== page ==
J.M. Synge's first play to be produced in Dublin was rejected as "a slander on Irish womanhood", and his major drama, "The Playboy of the Western World", caused rioting inside and outside the theatre. With the energy of a powerful reticence, he told the newspapers that he "did not care a rap" for the rioters and retired for a week to bed. But he was denounced as an Ascendancy eavesdropper, and his work was rejected by nationalists because it was written in English. The result of this distrust was that the very people who were qualified to assess his debts to the native language refused to take his work as a subject for serious study. Synge became the victim of a cruel paradox - those who loved his works knew no Irish, and those who loved Irish despised his works. International commentators came to accept the assumption that the dramatist knew little or nothing of his native language. This book shows that, on the contrary, Synge's command of Irish was extensive, and that this knowledge proved invaluable in the writing of his major plays. This reappraisal of Synge's achievement draws on his unpublished papers in the Irish language.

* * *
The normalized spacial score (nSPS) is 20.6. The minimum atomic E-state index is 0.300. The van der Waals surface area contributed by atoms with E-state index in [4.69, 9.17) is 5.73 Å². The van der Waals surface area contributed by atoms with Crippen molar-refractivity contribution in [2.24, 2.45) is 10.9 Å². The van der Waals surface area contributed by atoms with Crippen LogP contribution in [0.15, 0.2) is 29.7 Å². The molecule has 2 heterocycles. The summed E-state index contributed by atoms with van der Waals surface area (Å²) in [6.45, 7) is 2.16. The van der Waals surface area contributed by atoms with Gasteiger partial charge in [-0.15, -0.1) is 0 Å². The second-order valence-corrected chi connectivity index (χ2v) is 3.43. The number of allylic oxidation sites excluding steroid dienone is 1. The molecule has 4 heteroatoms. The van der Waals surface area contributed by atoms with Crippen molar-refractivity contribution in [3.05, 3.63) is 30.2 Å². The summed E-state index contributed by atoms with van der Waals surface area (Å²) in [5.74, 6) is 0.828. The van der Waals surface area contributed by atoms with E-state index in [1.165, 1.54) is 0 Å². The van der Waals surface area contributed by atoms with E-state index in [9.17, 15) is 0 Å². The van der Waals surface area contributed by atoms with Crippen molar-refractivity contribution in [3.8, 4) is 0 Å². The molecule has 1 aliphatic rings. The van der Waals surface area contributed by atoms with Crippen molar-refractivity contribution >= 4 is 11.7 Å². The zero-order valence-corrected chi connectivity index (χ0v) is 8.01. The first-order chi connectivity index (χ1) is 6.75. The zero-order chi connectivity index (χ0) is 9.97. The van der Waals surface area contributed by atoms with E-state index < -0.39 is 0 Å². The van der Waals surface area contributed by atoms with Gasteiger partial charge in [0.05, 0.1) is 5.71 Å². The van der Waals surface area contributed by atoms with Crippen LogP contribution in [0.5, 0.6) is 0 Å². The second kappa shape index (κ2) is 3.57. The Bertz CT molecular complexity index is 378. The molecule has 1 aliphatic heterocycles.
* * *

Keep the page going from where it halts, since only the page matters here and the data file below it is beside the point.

In rebutting the nationalist attack on the dramatist with an account of his deep indebtedness to the Gaelic tradition, Declan Kiberd also reveals an Irish Synge who has been consistenly neglected by international scholars. This new edition has been augmented by an introductory chapter, reviewing recent developments in Synge criticism, and offering a post-colonial interpretation of "The Playboy of the Western World". Declan Kiberd is the author of "Anglo-Irish Attitudes" and "Men and Feminism in Modern Literature", and editor of "An Crann faoi Bhlath: The Flowering Tree: Modern Irish Poetry with Verse Translations, 1940-89" and "The Students' Annotated Ulysses".
Preface to the Second Edition - Abbreviations - Introduction - Synge's Knowledge of Irish - Scholar and Translator - Synge and Irish Literature: Saga, Myth and Romance - The Songs of the Folk - Synge and Folklore - Deirdre of the Sorrows - Anglo-Irish as a Literary Dialect: The Contribution of Synge - Synge, the Gaelic League and the Irish Revival - Notes - Select Bibliography - Index